Review by Lilen Pautasso, as featured on New York webzine Puluche.com (http://puluche.com/reviews/fear-factory-the-industrialist-67-5/)
Fear Factory has always been recognized for their illustrious fusion of heavy metal and industrial rock. Having released an impressive discography of albums that have cemented them as pioneers of their unique musical hybrid, their latest release was highly anticipated.
As revealed by vocalist Burton C. Bell, The Industrialist would be a concept album focusing on the imminent encroachment of humanity by technology. Sonically, the album captures this technological usurpation through mechanical bursts of sound. As the album moves from “The Industrialist” to “New Messiah” the unique industrial fusions add an engaging element and do well to emphasize the album’s dystopic auditory atmosphere.
Engineered to capture a real sense of defeat and “lost hope” The Industrialist is dominated by heavy, quasi-industrial sounds, staccato riffs and a mix of death vocals with clean choruses. Yet, while the concept of the album is highly defined, the album does not go beyond the usual Fear Factory “sound” they are famous for. Despite the smooth progressive transitions and interesting noise samples, the monotonous guitar tones and riffs are almost a nuisance. There is a loss of engagement that is only ever brought back through an ear-capturing drum patter or occasional vocal transcendence.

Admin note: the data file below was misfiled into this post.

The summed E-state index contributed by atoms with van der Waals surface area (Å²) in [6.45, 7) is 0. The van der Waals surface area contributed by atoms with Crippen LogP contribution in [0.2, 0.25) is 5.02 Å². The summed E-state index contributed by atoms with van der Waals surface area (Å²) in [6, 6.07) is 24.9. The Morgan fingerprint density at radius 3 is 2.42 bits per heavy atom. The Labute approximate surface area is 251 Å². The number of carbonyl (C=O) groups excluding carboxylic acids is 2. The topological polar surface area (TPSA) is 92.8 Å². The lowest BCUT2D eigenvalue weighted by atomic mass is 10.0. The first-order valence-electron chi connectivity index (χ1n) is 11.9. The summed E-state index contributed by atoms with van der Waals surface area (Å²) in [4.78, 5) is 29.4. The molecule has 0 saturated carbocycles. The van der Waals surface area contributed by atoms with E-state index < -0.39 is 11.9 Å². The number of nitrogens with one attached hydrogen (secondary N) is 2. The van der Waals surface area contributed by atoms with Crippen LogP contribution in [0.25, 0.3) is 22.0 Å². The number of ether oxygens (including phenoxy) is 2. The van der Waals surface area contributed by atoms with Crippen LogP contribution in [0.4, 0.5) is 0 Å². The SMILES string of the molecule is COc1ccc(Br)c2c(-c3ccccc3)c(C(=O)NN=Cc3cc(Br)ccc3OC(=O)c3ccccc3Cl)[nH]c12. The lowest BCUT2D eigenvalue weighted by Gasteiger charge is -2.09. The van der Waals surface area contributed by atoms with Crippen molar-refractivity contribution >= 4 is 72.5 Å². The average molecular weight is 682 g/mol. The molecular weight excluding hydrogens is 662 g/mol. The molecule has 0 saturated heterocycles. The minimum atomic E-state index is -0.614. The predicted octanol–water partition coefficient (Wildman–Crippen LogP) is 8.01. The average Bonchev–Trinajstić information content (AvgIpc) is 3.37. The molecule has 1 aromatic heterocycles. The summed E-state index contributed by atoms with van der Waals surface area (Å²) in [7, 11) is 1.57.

Often with albums, the introduction really counts for something and Fear Factory did this right – especially in rhythm and vocal melodies – where their fusion of heavy metal and industrial metal are really at its peak. Stand out songs are “New Messiah,” “Recharger” and “God Eater.” Fear Factory has really captured the uniqueness of the industrial metal genre on this album. Through the use of unusual bursts of noise combined with the depth and sharpness of heavy metal, The Industrialist continues to build upon the unique music fusion Fear Factory has helped to pioneer but not without room for improvement as noted.
Arguably the most disappointing part of this release was the replacement of drummer Gene Hoglan with a drum machine. In the past, Fear Factory’s reputation has been undoubtedly enhanced by Hoglan’s technical prowess. While the band has assumed the industrial metal identity in their own right, it is a shame that they could not record this release with a worthy replacement. While the drums are undisputedly sharp on this album and they add some fantastic elements to each song, it is a little disappointing that it was all composed on a computer. Perhaps an addition to Bell’s concept of humankind’s replacement by machines?
(c) Lilen Pautasso 2013